Is Matthew 28:19 a part of the setting up of the church?


I am concerned about baptism. I have found that all of the Bible corresponds with Acts 2:38 from the prophets until the Spirit came upon the apostles. What I do not find is Matthew 28:19 having a part in the setting up of the church at Jerusalem. The prophets Isaiah and Micah tell us Jerusalem, and the word of the Lord that goes forth from Jerusalem will build my house. Joel 2: 28-32 tells us that whosoever shall call upon the name of the Lord shall be saved. I believe this means in baptism the name of Jesus Christ will be called upon. Every Scripture points to Jerusalem for the beginning of the church. Even the prayer that Jesus prayed for the salvation of the world puts our salvation in the words of the apostles, John 17:20. What Jesus told the disciples at Galilee never entered into the Spirit on the day of Pentecost for the establishing of the church. There are not two, who will be right?


At it again, I see. Matthew 28:19 puts a huge hole in your pet theory that baptism must be done only in the name of Jesus; thus, you seek some way to discredit the verses that contradict your doctrine.

Paul states, "All Scripture is given by inspiration of God, and is profitable for doctrine, for reproof, for correction, for instruction in righteousness, that the man of God may be complete, thoroughly equipped for every good work" (II Timothy 3:16-17). This removes the possibility of men, such as yourself, from editing the Bible. All Scripture is inspired, not some or even most. This must include Matthew 28:19.

Jesus told his disciples, "Then the eleven disciples went away into Galilee, to the mountain which Jesus had appointed for them. When they saw Him, they worshiped Him; but some doubted. And Jesus came and spoke to them, saying, "All authority has been given to Me in heaven and on earth. "Go therefore and make disciples of all the nations, baptizing them in the name of the Father and of the Son and of the Holy Spirit, "teaching them to observe all things that I have commanded you; and lo, I am with you always, even to the end of the age." Amen" (Matthew 28:16-20). You claim that what is taught here was not taught in the church. However, we find that Jesus claim of holding all authority is supported in the teachings of the apostles (for a short list see: Acts 2:36; 10:36; I Corinthians 15:27; Ephesians 1:20-22; Philippians 2:9-11; and Colossians 1:16-19). Jesus' command to go into all the nations to make disciples is also found in the teachings of the apostles (Acts 1:8; 2:38-39;13:46; 28:28; Romans 10:18; Colossians 1:23). The command to baptize was followed by the apostles (see the Notes on Baptism). And the command to teach these disciples to observe all things that Jesus commanded was also taught by the disciples (Acts 20:27; I Corinthians 14:37; Ephesians 4:11-16, 20-21; ;I Thessalonians 4:1-2). Thus we conclude that everything the Jesus commanded the disciples in Galilee was what they implemented, starting in Jerusalem in Acts 2.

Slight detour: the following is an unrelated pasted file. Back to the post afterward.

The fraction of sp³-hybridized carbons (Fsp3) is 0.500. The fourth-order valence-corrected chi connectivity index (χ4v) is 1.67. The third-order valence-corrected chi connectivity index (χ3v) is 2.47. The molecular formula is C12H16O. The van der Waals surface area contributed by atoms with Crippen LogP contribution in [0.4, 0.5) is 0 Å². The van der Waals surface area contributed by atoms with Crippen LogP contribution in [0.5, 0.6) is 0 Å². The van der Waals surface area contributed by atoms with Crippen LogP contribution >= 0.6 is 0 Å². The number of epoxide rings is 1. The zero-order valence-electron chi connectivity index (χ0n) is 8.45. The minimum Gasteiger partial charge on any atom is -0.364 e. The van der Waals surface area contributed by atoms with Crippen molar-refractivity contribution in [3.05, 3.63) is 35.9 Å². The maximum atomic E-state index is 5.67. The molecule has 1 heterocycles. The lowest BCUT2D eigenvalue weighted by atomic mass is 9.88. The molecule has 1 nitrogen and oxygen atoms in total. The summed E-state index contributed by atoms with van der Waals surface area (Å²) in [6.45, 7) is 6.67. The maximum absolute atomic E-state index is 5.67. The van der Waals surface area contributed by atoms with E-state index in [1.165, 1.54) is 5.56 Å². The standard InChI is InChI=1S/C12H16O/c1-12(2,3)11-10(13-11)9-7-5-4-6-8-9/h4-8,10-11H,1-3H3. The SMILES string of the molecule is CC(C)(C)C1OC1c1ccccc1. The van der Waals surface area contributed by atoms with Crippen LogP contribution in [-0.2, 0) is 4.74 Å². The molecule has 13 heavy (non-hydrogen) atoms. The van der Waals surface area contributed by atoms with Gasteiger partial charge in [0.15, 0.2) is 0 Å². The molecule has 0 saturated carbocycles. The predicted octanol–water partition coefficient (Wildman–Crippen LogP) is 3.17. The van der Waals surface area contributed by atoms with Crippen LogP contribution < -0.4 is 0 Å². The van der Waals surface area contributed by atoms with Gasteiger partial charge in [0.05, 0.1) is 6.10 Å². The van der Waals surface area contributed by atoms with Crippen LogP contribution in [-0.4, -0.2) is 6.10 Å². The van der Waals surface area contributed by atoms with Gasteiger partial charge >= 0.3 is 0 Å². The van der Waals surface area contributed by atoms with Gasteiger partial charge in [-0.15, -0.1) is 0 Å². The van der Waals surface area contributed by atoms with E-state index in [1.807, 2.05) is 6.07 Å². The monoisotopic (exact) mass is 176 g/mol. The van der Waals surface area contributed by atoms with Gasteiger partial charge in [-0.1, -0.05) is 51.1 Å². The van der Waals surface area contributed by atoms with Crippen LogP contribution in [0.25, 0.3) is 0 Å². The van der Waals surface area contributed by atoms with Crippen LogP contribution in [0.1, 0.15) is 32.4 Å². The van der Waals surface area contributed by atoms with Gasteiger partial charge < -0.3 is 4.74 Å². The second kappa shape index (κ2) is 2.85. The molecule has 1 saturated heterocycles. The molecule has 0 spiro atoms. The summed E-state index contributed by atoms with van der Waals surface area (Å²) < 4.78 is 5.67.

The only thing that puts a monkey wrench in your belief is the phrase "baptizing them in the name of the Father and of the Son and of the Holy Spirit." Yet, this phrase is just as much a part of Jesus' command as the rest of what Jesus told the apostles in Galilee. David noted "The entirety of Your word is truth, and every one of Your righteous judgments endures forever" (Psalm 119:160). When a passage in the Bible contradicts your belief, it doesn't mean that passage is wrong or doesn't belong in the Bible; it means that your understanding is incorrect and needs to be adjusted to match what God teaches.

We have talked about this at length in the past, but see the sermon outline "All in a Name" for details on why your pet belief is incorrect.

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